What are their favorite colors, music, food?
What do they do in their free time? The con-
versation that leads out of those questions
usually inspires ideas. Im always looking
for something that we can use to personalize
the session, says Hawkins.
Hawkins conducts all of her engagement
sessions on location. Though she has a studio
thats equipped for portrait photography, she
prefers to get couples out and about, into a
space where they can interact and relax. Based
on their consultation, she develops a theme,
which could be as simple as a picnic in a field
or as complex as a vintage production com-
plete with an antique car and period outfits.
Working with Canon cameras and her
two favorite lenses, an 85mm f/1.2L and
a 70-200mm f/2.8L, she shoots mostly with
natural light. However, since she does a lot
of sessions in the late afternoon or early
evening, sunlight can fade fast, so shes pre-
pared with a Westcott Ice Light and an
AlienBees portable strobe. She likes to back-
light subjects and expose for the shadow to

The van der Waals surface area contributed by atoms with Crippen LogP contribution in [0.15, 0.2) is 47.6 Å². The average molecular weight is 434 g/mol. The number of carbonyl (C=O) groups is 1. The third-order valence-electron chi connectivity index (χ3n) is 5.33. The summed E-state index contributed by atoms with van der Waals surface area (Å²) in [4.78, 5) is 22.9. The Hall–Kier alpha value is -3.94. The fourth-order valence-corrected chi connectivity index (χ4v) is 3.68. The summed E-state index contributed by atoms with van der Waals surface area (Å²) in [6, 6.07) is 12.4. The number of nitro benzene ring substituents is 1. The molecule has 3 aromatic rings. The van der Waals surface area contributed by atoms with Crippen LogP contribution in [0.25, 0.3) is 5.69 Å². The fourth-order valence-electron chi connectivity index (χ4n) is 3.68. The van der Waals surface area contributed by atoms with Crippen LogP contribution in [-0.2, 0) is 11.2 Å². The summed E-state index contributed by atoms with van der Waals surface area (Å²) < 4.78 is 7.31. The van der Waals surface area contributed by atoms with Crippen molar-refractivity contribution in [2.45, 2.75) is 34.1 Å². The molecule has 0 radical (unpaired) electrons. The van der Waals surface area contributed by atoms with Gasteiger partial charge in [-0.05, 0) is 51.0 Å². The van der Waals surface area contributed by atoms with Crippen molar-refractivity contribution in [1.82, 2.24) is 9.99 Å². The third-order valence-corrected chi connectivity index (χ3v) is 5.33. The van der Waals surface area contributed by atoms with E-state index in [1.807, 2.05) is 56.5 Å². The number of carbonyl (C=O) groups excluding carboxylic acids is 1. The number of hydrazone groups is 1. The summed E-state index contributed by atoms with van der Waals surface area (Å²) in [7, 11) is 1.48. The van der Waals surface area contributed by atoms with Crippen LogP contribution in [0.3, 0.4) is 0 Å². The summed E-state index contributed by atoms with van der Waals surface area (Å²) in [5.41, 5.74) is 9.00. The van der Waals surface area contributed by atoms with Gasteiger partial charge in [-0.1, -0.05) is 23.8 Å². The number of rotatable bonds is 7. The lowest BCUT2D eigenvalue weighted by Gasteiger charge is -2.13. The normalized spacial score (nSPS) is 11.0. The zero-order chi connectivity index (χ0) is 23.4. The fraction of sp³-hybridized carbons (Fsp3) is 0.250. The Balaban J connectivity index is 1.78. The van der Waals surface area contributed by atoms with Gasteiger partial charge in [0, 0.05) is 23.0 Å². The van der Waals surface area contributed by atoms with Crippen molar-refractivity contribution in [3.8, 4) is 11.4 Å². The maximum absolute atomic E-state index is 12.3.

bring out detail in the subjects.
In keeping with her emphasis on an easy-
going session, Hawkins doesnt pose subjects,
but she doesnt leave them up to their own
devices, either. A total lack of direction, shes
discovered, can make people uncomfortable.
When people arent used to being in front of
a camera, they usually crave guidance as well
as a healthy dose of reinforcement. So
Hawkins puts the couple in a situation,
directs them a little, and then steps back. If
she needs to step in and make a few adjust-
ments, she willlittle things, like moving a
hand or tweaking the angle of a head.
Once shes created the images, Hawkins
presents a range of product options, from
albums to customized guest books to large
matted prints that can be signed at a wed-
ding reception. She also designs save-the-
date cards for clients and offers a digital
package for couples who want to build their
own wedding website.
GETTING STARTED
To others interested in adding engagement
sessions to their product roster, Hawkins
suggests building a solid portfolio to show-
case your work, even if it means doing a few
early sessions for free. Shes had success
packaging her engagement sessions in
higher-end wedding packages or including
them with a wedding booking as a special
promotion. She also positions them sepa-
rately, using engagement portraits to pro-
mote her wedding work and introduce
her to potential wedding clients. And she
62 www.ppmag.com
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sometimes does sessions for couples who
are using another wedding photographer.
The dynamic is a little different, but theyre
still a lot of fun, she says.
You really want your wedding clients to
book an engagement session, even if you
need to discount it or throw it into a promo-
tion, she says. Engagement sessions bene-
fit everyonethe photographer and the